"The mob is just out to make a buck," Hill told CNN.
U.S. Attorney Preet Bharara called the use of an underage girl for prostitution a new low for the mob.
The 23-count indictment also includes charges of murder, drug trafficking and racketeering.
Hill (seen in the above photo and below in an earlier FBI mug shot) testified against his former criminal cohorts in 1984 and was placed for a time in the federal witness protection program.
You can view the CNN video of Hill via the below link:
The column covered the recent rash of arson fires striking businesses and residents across the nation. The column also offers some tips on how to prevent arson.
You can read the column via the below link:
Wednesday, April 21, 2010
The British newspaper The Guardian notes that Mark Twain's fans across the world - count me as one - are ignoring his 1896 dictum that "What ought to be done to the man who invented the celebrating of anniversaries? Mere killing would be too light."
The newspaper also reports that an intimate memoir has been revealed during the 100th anniversary of Twain's death. You can read the piece via the below link:
How well do you know Mark Twain? The Guardian also offers a quiz:
Monday, April 19, 2010
On April 20, 1841, Edgar Allan Poe Launched the Detective Story Genre With the Publication of The Murders of the Rue Morgue
Wired.com posted an interesting piece that commemorates Edgar Allan Poe, who on April 20, 1841, published The Murders in the Rue Morgue in Graham's Magazine, thus launching the detective story into popular culture and acclaim.
You can read the piece via the below link:
Sunday, April 18, 2010
As a journalist before and after World War II, and as a naval intelligence officer during World War II, Fleming picked up facts, ideas, and stories that he would later use in his series of thrillers.
In an earlier post - http://pauldavisoncrime.blogspot.com/2010/03/interplay-between-truth-and-fiction-ian.html - I wrote about Ian Fleming's interplay between fact and fiction.
In the post I linked to a Ben Macintyre piece in The Times of London that covered the true origins of Fleming's characters James Bond and Auric Goldfinger and the plot of his thriller Goldfinger.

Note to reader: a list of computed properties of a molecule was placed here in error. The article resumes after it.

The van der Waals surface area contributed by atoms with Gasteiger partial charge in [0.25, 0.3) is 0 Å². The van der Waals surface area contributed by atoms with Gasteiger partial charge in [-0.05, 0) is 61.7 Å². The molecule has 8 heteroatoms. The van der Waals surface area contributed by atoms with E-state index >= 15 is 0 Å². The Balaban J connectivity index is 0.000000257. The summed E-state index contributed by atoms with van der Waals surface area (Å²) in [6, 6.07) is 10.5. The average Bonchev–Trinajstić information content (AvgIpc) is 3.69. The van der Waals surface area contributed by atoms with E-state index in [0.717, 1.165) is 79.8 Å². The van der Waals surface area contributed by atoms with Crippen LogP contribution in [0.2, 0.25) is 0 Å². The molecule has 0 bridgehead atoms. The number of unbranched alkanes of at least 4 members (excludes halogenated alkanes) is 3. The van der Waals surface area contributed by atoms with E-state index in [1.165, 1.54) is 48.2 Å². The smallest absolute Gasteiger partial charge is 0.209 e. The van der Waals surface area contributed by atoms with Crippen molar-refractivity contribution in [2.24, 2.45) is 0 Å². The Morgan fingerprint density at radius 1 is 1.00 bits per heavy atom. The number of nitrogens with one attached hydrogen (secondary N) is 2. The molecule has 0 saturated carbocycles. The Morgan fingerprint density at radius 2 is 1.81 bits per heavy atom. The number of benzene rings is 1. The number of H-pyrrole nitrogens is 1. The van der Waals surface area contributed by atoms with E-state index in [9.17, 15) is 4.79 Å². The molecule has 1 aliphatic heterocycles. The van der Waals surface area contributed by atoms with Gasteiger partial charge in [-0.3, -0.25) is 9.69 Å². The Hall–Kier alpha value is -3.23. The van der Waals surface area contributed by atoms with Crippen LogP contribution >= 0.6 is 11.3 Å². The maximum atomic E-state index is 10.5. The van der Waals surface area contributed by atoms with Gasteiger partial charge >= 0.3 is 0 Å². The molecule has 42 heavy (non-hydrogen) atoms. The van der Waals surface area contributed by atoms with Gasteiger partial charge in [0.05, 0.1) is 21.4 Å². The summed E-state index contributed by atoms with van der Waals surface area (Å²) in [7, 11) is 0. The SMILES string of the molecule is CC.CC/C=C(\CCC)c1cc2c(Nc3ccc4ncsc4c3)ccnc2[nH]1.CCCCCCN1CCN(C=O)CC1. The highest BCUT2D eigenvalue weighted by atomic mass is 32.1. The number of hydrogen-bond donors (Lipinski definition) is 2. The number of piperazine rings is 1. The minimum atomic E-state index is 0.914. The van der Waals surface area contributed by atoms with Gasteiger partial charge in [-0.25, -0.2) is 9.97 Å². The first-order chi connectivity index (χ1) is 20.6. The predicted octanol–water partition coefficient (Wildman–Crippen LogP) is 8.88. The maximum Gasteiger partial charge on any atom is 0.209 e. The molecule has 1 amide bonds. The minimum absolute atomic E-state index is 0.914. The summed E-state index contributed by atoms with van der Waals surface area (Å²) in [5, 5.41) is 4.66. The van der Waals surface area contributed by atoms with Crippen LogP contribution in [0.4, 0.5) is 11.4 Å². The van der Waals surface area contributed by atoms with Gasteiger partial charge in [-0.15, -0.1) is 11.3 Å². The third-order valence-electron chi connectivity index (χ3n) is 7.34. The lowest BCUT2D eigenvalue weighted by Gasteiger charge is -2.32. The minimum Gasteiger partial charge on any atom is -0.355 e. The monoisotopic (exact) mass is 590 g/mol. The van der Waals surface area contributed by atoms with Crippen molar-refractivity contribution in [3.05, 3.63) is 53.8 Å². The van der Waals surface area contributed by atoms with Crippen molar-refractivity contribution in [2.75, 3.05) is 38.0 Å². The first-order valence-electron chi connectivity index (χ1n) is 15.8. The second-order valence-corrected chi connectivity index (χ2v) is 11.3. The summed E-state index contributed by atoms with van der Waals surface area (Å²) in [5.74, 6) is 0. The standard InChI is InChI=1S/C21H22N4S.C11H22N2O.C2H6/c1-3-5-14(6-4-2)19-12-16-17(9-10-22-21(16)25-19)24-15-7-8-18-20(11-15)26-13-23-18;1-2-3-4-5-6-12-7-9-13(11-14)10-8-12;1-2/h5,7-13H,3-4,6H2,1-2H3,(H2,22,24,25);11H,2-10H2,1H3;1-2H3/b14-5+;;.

Now the British newspaper The Telegraph has written an interesting piece that suggests that Paul Dehn, a British screenwriter and former World War II intelligence officer, followed in Fleming's footsteps and based the opening sequence in the classic 1964 film thriller Goldfinger on a true espionage case in World War II.
"It is one of James Bond's most famous scenes, showing the agent at his deadliest – and most dapper," writes The Telegraph.
Friday, April 16, 2010
Robert De Niro is speaking to the press about his plans to film The Irishman with director Martin Scorsese.
You can watch a video of De Niro speaking about the upcoming film and read about it via the below link:
Scorsese and De Niro (seen in above photo) have collaborated to make such classic films as Mean Streets, Taxi Driver, Raging Bull, Goodfellas and Casino. I look forward to seeing them work together on another crime film.
The Irishman interests me as the film is based on a crime story with a South Philadelphia connection. The film is based on the true crime book I heard You Paint Houses, which was about Frank "the Irishman" Sheeran.
Sheeran was a Philadelphia native, Teamster union official and a confessed hit man for Cosa Nostra. Sheeran states in his book that his first hit was ordered by South Philadelphia Cosa Nostra mob boss Angelo Bruno. Sheeran also claimed to have murdered former Teamster president Jimmy Hoffa and New York mobster Crazy Joe Gallo.
I heard You Paint Houses was written by Charles Brant, a lawyer and former prosecutor. He wrote the book based on four years of taped interviews with Sheeran.
I wrote about the book for GreatHistory.com and you can read my piece via the link below: